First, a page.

Borg-Warner Corp. has informally selected lead banks for two separate loans totaling $600 million, sources said.
Chemical Bank and Bank of Nova Scotia have been tapped to lead a $400 million credit package, while Bankers Trust Co. is said to have beaten out other bidders to lead a $200 million deal.
Arrangements are also being made for bank financing totaling $250 million or more in letters of credit and an asset securitization. It wasn't immediately clear whether mandates had been awarded, even informally.
Company Being Divided
The new credits are part of a broad recapitalization of Chicago-based Borg-Warner, involving, among other things, an initial public offering of stock, the spinoff of the company's automotive unit to present private shareholders, and the refinancing of existing bank debt.
The subject of a $3.8 billion leveraged buyout in 1987, Borg will emerge from the recapitalization with one business - protective services - under such trademarks as Wells Fargo and Pony Express.
BW-Automotive will be spun off as a separately capitalized entity, in which Borg-Warner will have no equity interest.
Of the two, BW-Automotive will have the better-looking balance sheet. Its cash flow will exceed debt costs by more than three times, compared to about two times for Borg-Warner after the recapitalization is completed.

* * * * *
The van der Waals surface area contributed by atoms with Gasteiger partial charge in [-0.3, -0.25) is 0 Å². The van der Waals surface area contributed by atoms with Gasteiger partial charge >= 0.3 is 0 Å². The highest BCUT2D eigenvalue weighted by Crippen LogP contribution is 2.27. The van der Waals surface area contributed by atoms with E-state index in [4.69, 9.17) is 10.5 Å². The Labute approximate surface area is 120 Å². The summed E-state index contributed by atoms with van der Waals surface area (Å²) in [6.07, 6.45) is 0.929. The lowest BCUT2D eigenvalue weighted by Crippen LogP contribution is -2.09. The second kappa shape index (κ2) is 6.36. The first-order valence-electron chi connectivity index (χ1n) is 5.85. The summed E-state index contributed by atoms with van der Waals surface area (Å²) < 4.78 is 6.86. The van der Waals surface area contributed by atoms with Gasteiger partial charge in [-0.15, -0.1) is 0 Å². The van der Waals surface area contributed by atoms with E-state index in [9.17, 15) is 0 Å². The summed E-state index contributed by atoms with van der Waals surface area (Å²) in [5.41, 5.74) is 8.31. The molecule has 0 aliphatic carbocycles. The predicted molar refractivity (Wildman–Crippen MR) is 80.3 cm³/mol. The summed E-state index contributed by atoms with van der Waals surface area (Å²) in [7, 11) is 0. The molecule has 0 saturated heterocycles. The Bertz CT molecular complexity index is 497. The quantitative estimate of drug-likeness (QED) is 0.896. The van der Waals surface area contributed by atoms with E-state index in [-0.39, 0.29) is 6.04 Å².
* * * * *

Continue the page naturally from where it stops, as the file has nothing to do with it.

Widely Different Deals
The profiles of the two credits are so different that - at least in theory - the deals shouldn't compete against each other when they come to market early next month, bankers said.
The $400 million credit for BW-Automotive, to be led by Chemical and Bank of Nova Scotia, consists of a revolver and term loan, priced at 100 basis points over Libor, according to a market source. Borg-Warner's new $200 million revolver, for which Bankers Trust will be the agent, is priced at 250 basis points over Libor.
The company pays just 75 basis points over Libor on its existing bank debt, obtained three years ago in a $1.15 billion refinancing led by Bankers Trust, First National Bank of Chicago, and Morgan Guaranty Trust Co. Those banks also led the financing for the buyout, by Merrill Lynch Capital Partners.
First National of Chicago is said to be working on a securitization deal for BW-Automotive.
Whittled Down Outstanding Bank Debt
Morgan, meanwhile, was not invited to bid on any of the various financings, a source said. A Morgan spokeswoman declined to comment. Officials at Borg-Warner and Merrill Lynch Capital Partners didn't return phone calls.
As of June 30, 1992, Borg-Warner has whittled its outstanding bank debt to $327 million and total debt to $895 million. At the time of the buyout, total debt was a staggering $4.4 billion.
Even though the recapitalization will further reduce Borg-Warner's debt levels, the company warned in a prospectus for the stock offering that there could be no assurance that it would continue to be able to meet its debt payments.